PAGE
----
Chinese banks are trying to allay fears of developer debt

Some Chinese banks are trying to dispel fears of financial turmoil and reveal what they owe to a real estate developer struggling with $ 310 billion in debt

BEIJING – Trying to dispel fears of financial turmoil, some Chinese banks are revealing what they owe to a real estate developer struggling with $ 310 billion in debt and say they can handle a possible default.

The announcements came when the Evergrande Group promised to talk to some individual investors who bought their debt while creditors waited to see if Beijing would intervene to monitor a restructuring to prevent financial turmoil.

Evergrande’s struggle to meet the government’s imposed debt limits has given rise to fears that a standard could disrupt the Chinese economy or global financial markets. While credit rating agencies say a standard seems plausible, economists say Beijing can prevent a credit crunch in China but wants to avoid rescuing Evergrande while trying to force companies to reduce debt levels.

One of Evergrande’s largest lenders, Zheshang Bank Co., said it owed 3.8 billion yuan ($ 588 million) and had “sufficient security”.

“The overall risk is controllable,” the bank said in a written response to questions on a website operated by the Shanghai Stock Exchange. There was a “risk situation… Will not have any significant impact” on the bank.

Others, including Shanghai Pudong Development Bank Ltd., did not provide financial figures but said their lending was small, tied to individual projects and secured by land claims. Pudong Bank said it was in “close communication” with Evergrande.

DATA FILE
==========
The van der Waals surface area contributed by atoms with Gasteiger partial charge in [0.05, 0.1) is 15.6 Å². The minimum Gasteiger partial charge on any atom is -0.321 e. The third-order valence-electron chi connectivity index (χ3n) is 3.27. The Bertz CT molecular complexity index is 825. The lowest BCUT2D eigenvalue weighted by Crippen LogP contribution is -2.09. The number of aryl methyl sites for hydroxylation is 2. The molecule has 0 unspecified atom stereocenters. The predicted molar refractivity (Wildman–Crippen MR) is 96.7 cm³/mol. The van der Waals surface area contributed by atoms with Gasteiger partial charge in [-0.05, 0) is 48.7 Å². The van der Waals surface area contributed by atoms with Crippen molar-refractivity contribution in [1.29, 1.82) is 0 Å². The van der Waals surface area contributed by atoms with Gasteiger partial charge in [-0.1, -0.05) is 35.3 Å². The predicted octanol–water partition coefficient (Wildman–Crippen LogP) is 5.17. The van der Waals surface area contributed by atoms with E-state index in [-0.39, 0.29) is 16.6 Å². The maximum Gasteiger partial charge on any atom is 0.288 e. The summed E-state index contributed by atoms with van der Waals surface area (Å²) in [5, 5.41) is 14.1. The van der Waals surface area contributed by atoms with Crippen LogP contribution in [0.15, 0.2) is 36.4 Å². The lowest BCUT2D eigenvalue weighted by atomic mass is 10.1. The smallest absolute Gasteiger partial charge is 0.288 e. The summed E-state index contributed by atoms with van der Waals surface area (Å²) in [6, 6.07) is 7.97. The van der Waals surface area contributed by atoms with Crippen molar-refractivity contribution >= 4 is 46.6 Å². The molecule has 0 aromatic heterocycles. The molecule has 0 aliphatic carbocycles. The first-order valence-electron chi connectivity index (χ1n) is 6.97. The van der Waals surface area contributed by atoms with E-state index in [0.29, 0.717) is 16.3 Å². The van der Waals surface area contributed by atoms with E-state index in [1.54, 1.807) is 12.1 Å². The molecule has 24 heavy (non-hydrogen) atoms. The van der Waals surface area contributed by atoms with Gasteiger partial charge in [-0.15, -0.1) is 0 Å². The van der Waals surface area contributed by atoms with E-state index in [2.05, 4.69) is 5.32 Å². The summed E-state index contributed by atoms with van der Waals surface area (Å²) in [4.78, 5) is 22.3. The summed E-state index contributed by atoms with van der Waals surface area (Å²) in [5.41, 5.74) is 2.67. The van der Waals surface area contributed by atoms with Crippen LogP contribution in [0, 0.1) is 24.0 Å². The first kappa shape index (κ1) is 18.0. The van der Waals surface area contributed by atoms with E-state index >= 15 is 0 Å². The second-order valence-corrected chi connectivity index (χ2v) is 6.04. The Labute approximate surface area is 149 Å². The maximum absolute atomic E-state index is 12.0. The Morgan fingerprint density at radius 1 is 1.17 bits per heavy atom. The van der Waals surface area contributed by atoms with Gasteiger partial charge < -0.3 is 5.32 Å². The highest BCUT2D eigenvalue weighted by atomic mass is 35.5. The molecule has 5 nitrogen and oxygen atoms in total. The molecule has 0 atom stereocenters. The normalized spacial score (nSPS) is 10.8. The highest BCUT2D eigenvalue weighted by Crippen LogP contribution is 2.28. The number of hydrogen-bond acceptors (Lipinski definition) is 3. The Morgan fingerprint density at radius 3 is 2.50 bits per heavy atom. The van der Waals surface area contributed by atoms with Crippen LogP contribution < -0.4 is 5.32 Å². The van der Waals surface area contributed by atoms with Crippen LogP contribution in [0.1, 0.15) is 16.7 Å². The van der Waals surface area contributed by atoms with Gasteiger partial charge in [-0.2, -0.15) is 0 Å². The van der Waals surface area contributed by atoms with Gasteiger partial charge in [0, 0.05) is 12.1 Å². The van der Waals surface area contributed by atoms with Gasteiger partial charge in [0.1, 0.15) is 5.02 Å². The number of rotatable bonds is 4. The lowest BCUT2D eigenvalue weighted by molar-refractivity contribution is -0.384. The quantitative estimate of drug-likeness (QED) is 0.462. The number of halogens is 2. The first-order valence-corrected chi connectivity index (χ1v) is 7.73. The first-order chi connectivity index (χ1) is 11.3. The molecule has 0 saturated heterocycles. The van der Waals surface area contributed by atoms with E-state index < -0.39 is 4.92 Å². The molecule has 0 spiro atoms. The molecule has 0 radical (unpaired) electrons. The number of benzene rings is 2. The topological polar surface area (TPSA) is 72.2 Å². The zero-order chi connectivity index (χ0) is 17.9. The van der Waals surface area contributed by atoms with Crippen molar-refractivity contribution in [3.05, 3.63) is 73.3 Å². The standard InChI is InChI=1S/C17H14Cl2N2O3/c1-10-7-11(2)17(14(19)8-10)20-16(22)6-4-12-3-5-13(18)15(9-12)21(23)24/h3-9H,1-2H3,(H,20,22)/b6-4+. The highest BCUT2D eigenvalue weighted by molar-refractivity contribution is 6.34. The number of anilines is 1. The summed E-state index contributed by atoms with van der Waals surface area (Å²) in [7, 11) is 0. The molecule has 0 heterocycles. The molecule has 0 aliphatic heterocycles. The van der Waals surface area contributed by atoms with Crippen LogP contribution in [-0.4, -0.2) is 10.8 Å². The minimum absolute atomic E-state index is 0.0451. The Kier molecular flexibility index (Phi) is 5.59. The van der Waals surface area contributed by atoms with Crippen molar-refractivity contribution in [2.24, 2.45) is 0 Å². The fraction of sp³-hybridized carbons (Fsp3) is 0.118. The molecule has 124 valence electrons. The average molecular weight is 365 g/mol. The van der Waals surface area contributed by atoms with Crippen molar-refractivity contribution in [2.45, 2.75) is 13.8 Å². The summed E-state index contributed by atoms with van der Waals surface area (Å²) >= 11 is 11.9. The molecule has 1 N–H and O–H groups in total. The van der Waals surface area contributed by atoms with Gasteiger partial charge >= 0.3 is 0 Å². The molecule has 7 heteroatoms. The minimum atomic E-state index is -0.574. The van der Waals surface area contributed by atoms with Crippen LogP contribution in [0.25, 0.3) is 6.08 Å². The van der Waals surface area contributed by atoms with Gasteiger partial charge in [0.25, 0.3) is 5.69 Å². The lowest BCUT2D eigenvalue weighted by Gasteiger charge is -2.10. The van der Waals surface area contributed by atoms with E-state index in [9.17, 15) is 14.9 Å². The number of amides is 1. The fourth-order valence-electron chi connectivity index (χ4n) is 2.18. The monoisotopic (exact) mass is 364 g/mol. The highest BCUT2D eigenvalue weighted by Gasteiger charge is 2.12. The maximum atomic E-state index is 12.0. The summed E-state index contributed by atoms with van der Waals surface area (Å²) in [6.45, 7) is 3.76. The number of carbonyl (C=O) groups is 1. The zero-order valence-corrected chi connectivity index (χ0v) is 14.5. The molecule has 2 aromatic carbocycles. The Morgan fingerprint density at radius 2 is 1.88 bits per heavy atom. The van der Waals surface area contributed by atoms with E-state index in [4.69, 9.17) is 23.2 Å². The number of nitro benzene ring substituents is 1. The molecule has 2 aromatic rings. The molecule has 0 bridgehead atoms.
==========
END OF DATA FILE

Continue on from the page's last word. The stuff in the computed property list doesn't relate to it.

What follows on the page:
Changshu Rural Commercial Bank Co. in the eastern province of Jiangsu said it had 3.9 million yuan ($ 600,000) in outstanding loans to Evergrande, secured by land. The largest state commercial lenders including Industrial and Commercial Bank of China Ltd. did not answer questions.

Evergrande was caught by stricter property loan limits last year by regulators trying to reduce rising debt levels that the ruling Communist Party’s concerns could drag on long-term economic growth.

Regulators have not yet said what Beijing can do, but economists say if the ruling party gets involved, it will probably focus on ensuring families get apartments they have already paid for, rather than trying to save banks or other creditors. .

Evergrande is one of China’s largest private conglomerates with more than 200,000 employees, 1,300 projects in 280 cities and assets of 2.3 trillion yuan ($ 350 billion). It owes creditors about 2 trillion yuan ($ 310 billion).

Other major developers such as Vanke Co., state-owned Poly Group and Wanda Group have not reported similar problems. But hundreds of smaller developers have closed since regulators began tightening control over funding in 2017.

On Friday, investors in Evergrande debt gathered at its headquarters in the southern city of Shenzhen said the company agreed to hold a conference call with them. Dozens of police officers with six vehicles stood guard outside the building.

Evergrande previously said it was negotiating details of an interest payment on Thursday to banks and other bondholders in China but gave no details.

The company has not yet said whether it will make a payment of $ 83.5 million that would be paid on Thursday on a bond abroad. It has 30 days before it is declared the default, but economists say the company appears to be focused on repaying creditors within China.

Meanwhile, Evergrande offers to repay some investors in their debt with apartments and other property.

The offer applies to investors who have a total of about 40 billion yuan ($ 6 billion) in debt issued by its Evergrande Wealth unit. News reports say they are usually retail customers, employees of Evergrande contractors and the company’s own staff.

Evergrande said Thursday’s investors can apply online for available properties.


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